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Great Yarmouth stakeholders attend Leader's Reception to review borough's 2022 achievements

Local stakeholders in Great Yarmouth attended a special celebration of the key economic achievements in the borough during 2022, an event which was hosted by the council leader at the Town Hall today (Tuesday, January 31).

Cllr Smith, leader of Great Yarmouth Borough Council, gives a speech at his leaders reception

The annual Leader's Reception, staged by Great Yarmouth Borough Council, saw guests from local businesses and other partners review the last 12 months, and look forward to further exciting growth, investment and developments in 2023.

Cllr Smith said: "It's hard to believe it has been three years since I was last able to welcome you to a similar event here: Unfortunately, events conspired against us!

"But, despite the unprecedented challenges presented by the pandemic and the current worldwide economic disruption, I have been delighted with our resilient, creative and innovative response here in Great Yarmouth and how we are bouncing back and looking forward to a bright future working with you and all of our other partners.

"With that in mind, it is an honour and privilege to host this event for the business community, offering a chance to network with other ambassadors for the borough, to celebrate the economic achievements of the last 12 months and look forward to further exciting developments in 2023 and beyond.

"Through investing proactively in the economy, developing responsive projects and working at the level of place with partners including the local enterprise partnership and port company, GYBC is creating and capturing exciting opportunities for inclusive growth."

Cllr Smith highlighted the council's work during the pandemic, saying: "At the heart of all we do is our people, and reflecting on how our teams responded to the Covid crisis highlights just how resilient and effective our council is.

"For instance, our Covid marshals - set up to help residents access services and support - became our permanent band of almost 200 superb and highly visible community marshals, carrying on the initiatives and networks forged during the pandemic.

"It is that strength of purpose and creativity that means we have delivered and will continue to deliver regeneration and aspiration for our residents on an unprecedented scale."

In his speech, Cllr Smith remarked on Great Yarmouth's recent regeneration projects. Last August saw the hotly anticipated new £26m magnificent Marina Centre open, thanks to funding from the council, with additional support from the Government's Getting Building Fund, via New Anglia Local Enterprise Partnership and Sport England.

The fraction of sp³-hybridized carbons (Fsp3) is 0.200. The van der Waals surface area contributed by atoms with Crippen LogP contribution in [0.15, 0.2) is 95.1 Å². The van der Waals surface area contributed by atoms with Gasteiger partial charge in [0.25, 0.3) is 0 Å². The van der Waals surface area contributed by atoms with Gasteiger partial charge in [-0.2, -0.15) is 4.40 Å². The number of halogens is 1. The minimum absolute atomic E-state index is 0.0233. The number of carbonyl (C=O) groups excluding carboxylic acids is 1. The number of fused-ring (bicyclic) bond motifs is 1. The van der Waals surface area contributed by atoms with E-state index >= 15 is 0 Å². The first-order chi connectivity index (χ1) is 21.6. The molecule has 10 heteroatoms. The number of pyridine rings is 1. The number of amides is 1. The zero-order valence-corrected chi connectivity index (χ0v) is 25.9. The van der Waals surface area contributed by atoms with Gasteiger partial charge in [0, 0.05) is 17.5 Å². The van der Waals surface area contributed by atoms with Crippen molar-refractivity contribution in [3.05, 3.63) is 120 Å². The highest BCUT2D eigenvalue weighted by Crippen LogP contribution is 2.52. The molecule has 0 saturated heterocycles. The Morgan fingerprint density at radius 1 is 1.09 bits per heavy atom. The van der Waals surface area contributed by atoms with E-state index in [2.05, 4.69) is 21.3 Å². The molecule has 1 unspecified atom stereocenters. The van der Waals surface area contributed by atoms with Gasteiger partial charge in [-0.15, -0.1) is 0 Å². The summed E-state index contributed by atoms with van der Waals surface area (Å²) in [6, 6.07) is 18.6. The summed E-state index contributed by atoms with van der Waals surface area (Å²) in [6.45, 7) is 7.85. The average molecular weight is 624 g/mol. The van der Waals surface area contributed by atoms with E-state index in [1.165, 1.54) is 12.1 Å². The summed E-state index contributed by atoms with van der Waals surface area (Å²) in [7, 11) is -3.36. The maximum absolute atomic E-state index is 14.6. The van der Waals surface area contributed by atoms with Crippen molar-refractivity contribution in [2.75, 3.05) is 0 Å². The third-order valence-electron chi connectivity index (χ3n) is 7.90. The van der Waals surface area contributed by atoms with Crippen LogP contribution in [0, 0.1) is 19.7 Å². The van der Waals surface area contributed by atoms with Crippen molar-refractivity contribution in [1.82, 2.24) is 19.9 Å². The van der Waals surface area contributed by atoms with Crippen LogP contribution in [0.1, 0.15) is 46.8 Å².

Part of the town's seafront regeneration programme, the exciting new water and leisure complex will provide a major year-round boost to the visitor economy and support community health and well-being across the borough for decades to come.

Also on the seafront, the people's palace that is the Winter Gardens which will finally be brought back to life. The transformational project to restore the country's last surviving Victorian glass house will breathe new life into the area was awarded a £9m National Lottery Heritage Fund grant.

The project is due to be completed in 2026 and will see the iron and glass structure restored to its former glory complete with beautiful gardens, galleries and café areas it will offer both entertainment and education and provide a fantastic focal point on the Golden Mile.

The National Lottery Heritage Horizon grant will have a transformational impact, reimagining the Golden Mile reaping benefits for the local community and boosting the tourist economy along the Norfolk coast.

Partnership working with local community and arts groups and consultation showed a very high level of support for the potential of the restoration to enhance Great Yarmouth as a place and support year-round economic vitality and community wellbeing. An incredible 26,000 responses were received. The borough's visitor economy, now worth about £600m annually, continues to grow.

Last year the council secured a Town Deal of £20.1m Government investment to deliver an exciting £60m vision supporting economic regeneration, recovery, jobs and growth across the borough's main urban areas.

The major capital funding, secured in March, followed the submission of an ambitious Town Investment Plan for Great Yarmouth, Gorleston and Bradwell, the ambition is to reinvent public places, to tap into and grow a thriving arts and cultural scene, to support new homes, nurture new jobs, businesses and new opportunities to learn and grow, to make our people, businesses and visitors proud.

This work was given a huge added boost this month with the announcement that the council had been successful in our LUF bid for £20m to regenerate the North Quay area of the town.

Supplemented by more than £2m from the council's own budget, the work will extend, amplify and build on major projects already planned or underway in the town. Providing a retail, leisure and homes and enhancements around the railway station as a key gateway. The work will link into housing developments at The Conge, and work in the town centre. The Government has said it is keen to get delivery and spend underway quickly.

The leader said: "Our exciting vision to revitalise the town centre is focused around re-introducing more residential uses, making better use of our fabulously rich cultural heritage and historic buildings, highlighted by creating a stunning new £15m library and university centre in the former Palmers department store in the Market Place.

"With a £3.5m of funding support from the University of Suffolk and East Coast College and support from Norfolk County Council, the project is being backed by nearly £7.5m from central government via Great Yarmouth's Town Deal programme and £2.4m from the Future High Streets Fund and is due to open next year.